Fundamentalists & Atheists Are Both Half Right

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May 212012
 

There is one dominant criticism of Christianity.

I hear a lot about hypocrisy, but that’s a red herring. Hypocrisy, as a basis for criticism, varies based on what you are being hypocritical about. If, for instance, Christians espoused eating babies, but were hypocrites who failed to eat babies, no one would complain that we were hypocrites. They would be glad we weren’t eating babies, not upset that we were hypocrites.

The other red herring is that it’s about our belief in God. I hear that some, but it’s not what most atheists complain about. If it was, they would vilify liberal and Fundamentalist Christians alike, but they don’t. Instead, atheists mostly tolerate liberal Christians, and they crucify fundamentalists.  Why? Why are Fundamentalists skewered so readily, and liberals left alone?

Because the main criticism atheists throw at Christianity is about the values of Fundamentalist Christianity. Most of the critics of Christianity value loving others, caring for others, serving others, and they let Fundamentalists have it when they fail to do that. That’s their real complaint. The rest is really just fuel added to the fire.

The irony, of course, is that those values atheists hold so dear come out of Christianity. Before Christianity became the dominant religion, these values weren’t valued at all. It wasn’t until Jesus came along that love, joy, peace and kindness were adopted as virtues. What atheists miss, though, is that Jesus didn’t teach them as values by themselves. They existed within the context of a relationship with God. Establishing those values were not Jesus’s goal or his point. Jesus taught people to love both God and  neighbor. That was the point. So if a Fundamentalist loves God but not their neighbor, they’re only half right. If an atheist loves their neighbor but not God, they too are only half right.  Both groups are half right.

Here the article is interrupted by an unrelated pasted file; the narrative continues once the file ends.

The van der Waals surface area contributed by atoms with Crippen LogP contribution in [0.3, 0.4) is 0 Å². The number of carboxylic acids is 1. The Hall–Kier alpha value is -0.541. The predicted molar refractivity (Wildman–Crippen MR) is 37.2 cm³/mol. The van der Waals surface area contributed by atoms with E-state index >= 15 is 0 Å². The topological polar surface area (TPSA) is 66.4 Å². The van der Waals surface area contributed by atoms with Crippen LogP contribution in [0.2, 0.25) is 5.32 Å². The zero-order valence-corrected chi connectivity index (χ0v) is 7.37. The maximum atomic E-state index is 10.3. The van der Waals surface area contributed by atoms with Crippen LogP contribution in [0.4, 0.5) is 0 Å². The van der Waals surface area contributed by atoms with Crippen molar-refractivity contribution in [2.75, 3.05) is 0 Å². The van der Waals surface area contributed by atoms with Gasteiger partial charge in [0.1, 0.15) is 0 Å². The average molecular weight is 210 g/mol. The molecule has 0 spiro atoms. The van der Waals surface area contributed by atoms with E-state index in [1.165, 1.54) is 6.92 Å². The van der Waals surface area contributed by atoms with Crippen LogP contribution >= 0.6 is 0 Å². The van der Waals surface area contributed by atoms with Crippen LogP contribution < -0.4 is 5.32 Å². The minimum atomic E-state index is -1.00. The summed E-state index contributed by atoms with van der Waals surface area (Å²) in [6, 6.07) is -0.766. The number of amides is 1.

No wonder they can’t stand each other.

Sermon Podcast: Delighting in God

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May 202012
 

Is worship “one more thing” on your list? Do you only talk to God when you need something? This weekend we hear the power and the beauty that comes from just delighting in God’s presence, both in worship and beyond. Based on Psalm 92:1-10.

Sunrise at Thacher Park, near where I grew up outside Albany, NY

May 142012
 

Not only did one of my quotes recently appear in a movie trailer, now I am also quoted on the back of a book! Both are quotes that tell you how good the book or movie is, and in both cases I mean it, but I must admit that I never really though my opinion could possibly make someone else want to buy something someone else wrote. It’s hard enough believing that having my name attached to something that I wrote myself would make someone want to buy it, but to think that my name could also make a difference for others is, well, rather astonishing.

The book is called Given Moments, and it’s written by my friend Marie Duquette  and her friend Tracy Lawson.  It’s a collection of stories of sixty one people who were blessed by unexpected events. Some of those events were terrible, which makes the blessings even more stunning. One of those sixty one people might even be someone you know (hint hint).

Not only do I highly recommend you pick up a copy and read it, but I also recommend you turn it over and take a look at the back cover and take a look at my quote. The first time I saw it, I felt like Steve Martin in “The Jerk” when he saw his name in the phone book. Take a look:

Well, enough about me. Congratulations to Marie and Tracy! Now go buy this great book!

May 132012
 

There are a lot of rules in the bible, and even today there are groups of Jews and Christians who try to follow them all. Most, though, choose to follow some, but not others.? What is the role of the bible’s rules in our lives? And why? That, and more, are discussed in this sermon podcast based on John 15:9-17.